Is the next crisis in local government finance just a Brexit-induced slump away?

As the Central Government grant to Local Government has been reduced towards nil, we’ve all seen the impact. A retreat from non-statutory services, such as buses and libraries, cuts to grants for the voluntary sector who, ironically, have done more than most to cushion the blow to residents of earlier cuts, and attempts to devolve services to the Cinderella tier of local government that is Town and Parish Councils.

In an attempt to stem the tide, local councils have sought to generate income by borrowing at current historically low rates of interest to invest in commercial property. Unfortunately, suspicion is growing that the surge in such investments is coming in the face of a market which is approaching, or at, its peak.

The biggest investor between 2014/15 and 2017/18 was Spelthorne Borough Council, which has borrowed £1 billion to invest in a variety of assets, including the BP campus at Sunbury. Spelthorne has the fifteenth smallest budget of any District (or equivalent) authority, and is hugely exposed to a slump in the value of its assets. But it’s far from alone. Woking, Runnymede and Eastleigh Borough Councils have all borrowed more than ten times their net revenue budget to finance property deals.

Alarm bells have been ringing for some time, and Lord Oakeshott, who runs the property portfolio of the Value & Income investment trust, was warning of the risks more than a year ago. He said of local authorities then;

They have no coherent investment strategy except raising short-term income to lessen the impact on public spending cuts, so this rush to spend will end in tears and the Treasury should close the PWLB (Public Works Loan Board) funding window soon.

According to the information gathered via Freedom of Information requests, the amount of money invested by local authorities rose from £76.4 million in 2014/15 to £1.8 billion in 2017/18, and, of course, this is money effectively owed to the Treasury.

The Government has, to its credit, seen the risk, and implemented new guidelines aimed at discouraging councils from borrowing money to profit from investments. That hasn’t stop the flow of investments, however.

The warnings from the Governor of the Bank of England recently, suggesting that a disorderly Brexit might lead to a 20% fall in commercial property values, is a warning of how badly things may go wrong, and the risk of more local authorities going the same way as Northamptonshire County Council is a serious one.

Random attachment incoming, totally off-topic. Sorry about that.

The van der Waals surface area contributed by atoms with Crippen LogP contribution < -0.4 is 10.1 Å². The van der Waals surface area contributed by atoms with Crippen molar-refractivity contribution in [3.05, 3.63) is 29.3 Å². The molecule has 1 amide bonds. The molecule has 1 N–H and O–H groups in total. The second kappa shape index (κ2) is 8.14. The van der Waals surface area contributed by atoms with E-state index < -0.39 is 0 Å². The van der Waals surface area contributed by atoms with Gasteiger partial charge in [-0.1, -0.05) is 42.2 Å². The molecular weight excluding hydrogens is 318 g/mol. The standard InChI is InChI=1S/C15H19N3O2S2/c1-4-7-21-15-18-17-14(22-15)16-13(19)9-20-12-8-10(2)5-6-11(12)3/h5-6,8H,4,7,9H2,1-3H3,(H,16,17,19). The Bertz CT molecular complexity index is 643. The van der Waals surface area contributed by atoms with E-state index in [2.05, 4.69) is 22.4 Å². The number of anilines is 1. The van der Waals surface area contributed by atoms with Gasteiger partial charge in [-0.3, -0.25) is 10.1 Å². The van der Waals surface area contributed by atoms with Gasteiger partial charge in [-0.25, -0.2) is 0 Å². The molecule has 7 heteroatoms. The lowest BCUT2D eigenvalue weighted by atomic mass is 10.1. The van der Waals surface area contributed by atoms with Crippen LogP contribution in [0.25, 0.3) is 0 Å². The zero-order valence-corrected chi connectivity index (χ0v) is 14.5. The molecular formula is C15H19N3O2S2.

Liberal Democrats ought to be cautioning against risking council finances on volatile investments, and there is an alternative, one which would have wider social benefits than property investment, and that is to invest in building social housing. It would create jobs, reduce waiting lists, address increasing problems of homelessness, not to mention the social benefits of more stable lives for disadvantaged families and the opportunity to reduce the costs of handling the fallout from such crises by reducing the number of vulnerable people.

It’s time that we made that case, for local government finance reform hand in hand with social reform, rather than leave it to others. Like healthcare, early intervention reduces the risk of the need for major, costly interventions later, and frees up resources to offer more and better facilities.

* Mark Valladares is a Parish Council Chair in rural Suffolk, and worries about precepts more than he perhaps should.

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9 Comments

  • Mark,

    local government finance reform a hugely important area. Many councils ran into difficulties with investing reserves in Icelandic banks that failed in the financial crisis. The point you make about the alternative of investing in social housing is well made. The government has only recently relaxed the cap on borrowing for social housing. We now need to tackle the Land Question beginning with reform of the 1961 Land Compensation Act so that local authorities have the ability to assemble viable plots for large scale developments.